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Blog Tags: Runoff

Green Sea Turtle Tumors Linked to Nitrogen Runoff in Hawaii, Study Says

Nitrogen runoff is linked with green sea turtle tumors

A green sea turtle with tumors (Chelonia mydas). (Photo: Peter Bennett & Ursula Keuper-Bennett / Wikimedia Commons)

Green sea turtles are an endangered species, at risk from poaching, incidental take in fishing gear, and coastal development. But they also suffer from fibropapillomatosis—the leading cause of death in this endangered species—which causes tumors to grow along sea turtles’ faces, flippers, and internal organs.


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Ocean Roundup: Cause of Green Sea Turtle Tumors Discovered, Sharks Found to Have Distinct Personalities, and More

Green sea turtle tumors have been attributed to nitrogen

Nitrogen runoff is causing tumors to grow on green sea turtles (Chelonia mydas) around Hawaii. (Photo: Oceana / Eduardo Sorensen)

- Scientists have detected a 40 percent decline in calcium carbonate in one section of the Great Barrier Reef near Lizard Island. Calcium carbonate serves as building blocks for coral reefs, so scientists say this study calls for “an arrest to ocean acidification.” The Sydney Morning Herald


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Chesapeake Watermen Struggle in 'The Last Boat Out'

blue crab

When John Smith explored the Chesapeake Bay in the early 1600s he reported that oysters "lay as thick as stones." Now they are at about 2 percent of their historic population, and in 2008 the federal government declared the blue crab fishery a commercial failure.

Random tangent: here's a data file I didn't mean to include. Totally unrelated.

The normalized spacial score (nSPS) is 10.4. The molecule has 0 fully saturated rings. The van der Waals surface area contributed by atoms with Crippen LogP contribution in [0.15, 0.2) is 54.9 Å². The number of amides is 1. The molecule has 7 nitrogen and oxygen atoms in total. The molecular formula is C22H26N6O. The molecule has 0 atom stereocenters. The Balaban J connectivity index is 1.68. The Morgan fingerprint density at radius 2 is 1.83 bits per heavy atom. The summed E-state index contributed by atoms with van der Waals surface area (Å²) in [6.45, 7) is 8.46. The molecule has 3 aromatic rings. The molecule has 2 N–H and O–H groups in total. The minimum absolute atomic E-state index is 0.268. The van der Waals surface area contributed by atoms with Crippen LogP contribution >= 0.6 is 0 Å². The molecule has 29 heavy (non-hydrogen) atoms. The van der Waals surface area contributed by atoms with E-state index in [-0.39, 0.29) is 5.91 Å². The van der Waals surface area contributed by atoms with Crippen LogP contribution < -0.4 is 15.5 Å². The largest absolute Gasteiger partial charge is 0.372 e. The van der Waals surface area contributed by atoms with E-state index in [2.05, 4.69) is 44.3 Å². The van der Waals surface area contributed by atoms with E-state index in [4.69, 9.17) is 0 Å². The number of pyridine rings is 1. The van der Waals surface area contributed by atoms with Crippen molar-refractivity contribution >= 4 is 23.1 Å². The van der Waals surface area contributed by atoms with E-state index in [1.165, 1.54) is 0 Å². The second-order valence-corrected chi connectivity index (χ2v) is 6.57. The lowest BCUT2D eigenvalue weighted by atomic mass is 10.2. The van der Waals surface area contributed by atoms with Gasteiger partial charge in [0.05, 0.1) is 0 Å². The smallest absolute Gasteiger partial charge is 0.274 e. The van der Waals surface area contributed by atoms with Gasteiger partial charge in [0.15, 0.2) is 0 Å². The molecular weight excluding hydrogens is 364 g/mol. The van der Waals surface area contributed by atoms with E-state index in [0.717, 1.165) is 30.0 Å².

The Bay has seen much better days, and so have its watermen. Such is this premise of a new documentary by Laura Seltzer, “The Last Boat Out." Wednesday evening I attended an advanced screening of the documentary, which is narrated by Oceana board member Sam Waterston.

The 30-minute film portrays the Chesapeake Bay's watermen as an endangered species themselves, fighting to stay afloat amid shrinking populations of crabs, oysters and fish -- their historic bread and butter.

Filmmaker Laura Seltzer focuses on a pair of middle-aged brothers who are struggling to continue the family business on the water. They represent a few of the 2800 remaining watermen, who have seen a 70% decline in 30 years.

Nutrient pollution is a big part of the problem, as Seltzer demonstrates. Excess nitrogen and phosphorus from agriculture, wastewater and fertilizer deplete the bay’s oxygen, creating dead zones that can’t sustain life.


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